"If we can execute on this strategy, then we can contain this virus," Farley said.
Watch the city's press conference below.
Any city doctor has the capability to order a test for a patient displaying symptoms. In addition to state labs, LabCorp and Quest Diagnostics also can test for coronavirus.
But Farley encouraged doctors to only order test for patients who have coronavirus symptoms and have either traveled to affected areas or come in contact with someone believed to have coronavirus.
"This is not a cold – this is an infection of the lung that causes a fever and dry cough," Farley said. "If you get these symptoms, stay away from others."
SEPTA is dispatching sanitation crews to clean high-touch areas within its stations and vehicles throughout the day – in addition to maintaining its normal cleaning schedules, Assistant General Manager Jim Fox said.
Additionally, the Philadelphia International Airport is using Envirox Critical Care to disinfect high-touch surfaces, including handrails, elevator buttons and restrooms, CEO Chellie Cameron said.
Delco officials said they had been preparing for potential coronavirus cases for several weeks. Sanitation upgrades have been made in county buildings and they are planning to stream a public information session for residents.
But the county lacks a formal health department – and that has made the its response more challenging, officials said.
After the state's press conference, Levine tweeted a state graphic containing tips for residents to create their own home emergency kits.
We are urging all Pennsylvanians to be prepared for potential life disruptions. NOW is the time to restock your emergency kit. If you don't have a kit, build one and include these basic items ⤵️ #COVID19 pic.twitter.com/0ur3lP8SYA— Dr. Rachel Levine (@SecretaryLevine) March 6, 2020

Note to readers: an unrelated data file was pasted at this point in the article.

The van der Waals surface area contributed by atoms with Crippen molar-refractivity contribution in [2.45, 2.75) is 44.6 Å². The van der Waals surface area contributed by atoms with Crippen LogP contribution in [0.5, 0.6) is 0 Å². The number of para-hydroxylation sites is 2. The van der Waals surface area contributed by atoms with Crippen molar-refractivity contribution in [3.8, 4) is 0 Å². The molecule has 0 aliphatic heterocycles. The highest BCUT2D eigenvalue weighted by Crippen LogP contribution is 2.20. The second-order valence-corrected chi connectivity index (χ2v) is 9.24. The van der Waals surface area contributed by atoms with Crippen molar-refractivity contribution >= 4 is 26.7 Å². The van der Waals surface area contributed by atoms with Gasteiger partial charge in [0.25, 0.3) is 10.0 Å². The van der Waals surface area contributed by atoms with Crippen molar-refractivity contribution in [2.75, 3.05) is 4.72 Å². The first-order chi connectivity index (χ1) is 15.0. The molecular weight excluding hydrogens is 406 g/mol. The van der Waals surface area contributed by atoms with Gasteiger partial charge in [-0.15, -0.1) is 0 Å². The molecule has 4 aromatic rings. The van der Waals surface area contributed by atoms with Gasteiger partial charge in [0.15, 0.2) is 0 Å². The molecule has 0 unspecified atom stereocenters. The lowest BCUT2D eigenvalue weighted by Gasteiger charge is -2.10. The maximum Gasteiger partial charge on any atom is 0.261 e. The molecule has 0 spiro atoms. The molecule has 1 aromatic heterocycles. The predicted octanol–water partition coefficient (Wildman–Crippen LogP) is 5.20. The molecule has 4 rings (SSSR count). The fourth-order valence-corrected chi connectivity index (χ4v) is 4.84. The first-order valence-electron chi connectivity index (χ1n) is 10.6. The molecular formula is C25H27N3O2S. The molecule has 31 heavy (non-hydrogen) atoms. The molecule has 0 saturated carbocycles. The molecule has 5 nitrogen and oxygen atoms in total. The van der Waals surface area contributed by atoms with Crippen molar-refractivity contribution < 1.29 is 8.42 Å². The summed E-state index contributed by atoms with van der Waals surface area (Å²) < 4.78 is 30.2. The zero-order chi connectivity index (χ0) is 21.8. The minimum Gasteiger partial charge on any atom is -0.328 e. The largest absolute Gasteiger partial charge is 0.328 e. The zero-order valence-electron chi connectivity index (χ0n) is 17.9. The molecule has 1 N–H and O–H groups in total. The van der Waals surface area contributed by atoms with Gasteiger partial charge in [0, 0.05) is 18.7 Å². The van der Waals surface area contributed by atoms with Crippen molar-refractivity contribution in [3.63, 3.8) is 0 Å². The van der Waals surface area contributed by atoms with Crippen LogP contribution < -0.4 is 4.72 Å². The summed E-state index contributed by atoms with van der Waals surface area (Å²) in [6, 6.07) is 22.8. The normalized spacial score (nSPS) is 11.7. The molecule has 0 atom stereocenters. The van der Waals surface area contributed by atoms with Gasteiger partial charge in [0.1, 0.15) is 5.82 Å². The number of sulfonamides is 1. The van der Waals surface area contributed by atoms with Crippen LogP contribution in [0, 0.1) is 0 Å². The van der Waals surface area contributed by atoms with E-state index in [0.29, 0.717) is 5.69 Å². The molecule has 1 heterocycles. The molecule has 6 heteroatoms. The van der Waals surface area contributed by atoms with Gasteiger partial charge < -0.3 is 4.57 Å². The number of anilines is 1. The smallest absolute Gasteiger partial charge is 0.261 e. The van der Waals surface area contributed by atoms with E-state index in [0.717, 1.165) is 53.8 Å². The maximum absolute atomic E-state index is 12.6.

Across the country, The CDC had confirmed 164 cases, including 11 deaths, in 19 states through Thursday afternoon. Another 49 repatriated Americans, most of them former passengers of the Diamond Princess cruise ship, also contracted the virus.
Coronavirus symptoms include fever, cough and shortness of breath. Most illness are mild, but a serious illness occurs in about 16% of cases, according to initial data from China. The incubation period is believed to be 2-14 days.
Older people and those with underlying health conditions, including heart disease, lung disease and diabetes, appear to be at greater risk for developing a serious illness, according to the CDC.
There is no known treatment for COVID-19 and a vaccine is expected to take at least a year to develop.
Health experts stress that the best way to prevent illness is to practice good hand hygiene, avoid close contact with sick individuals and frequently disinfect common surfaces and objects, like cell phones.
The disease is more deadly than seasonal influenza, but it does not transmit as easily, World Health Organization officials say.
This is a developing story. Check back for additional details.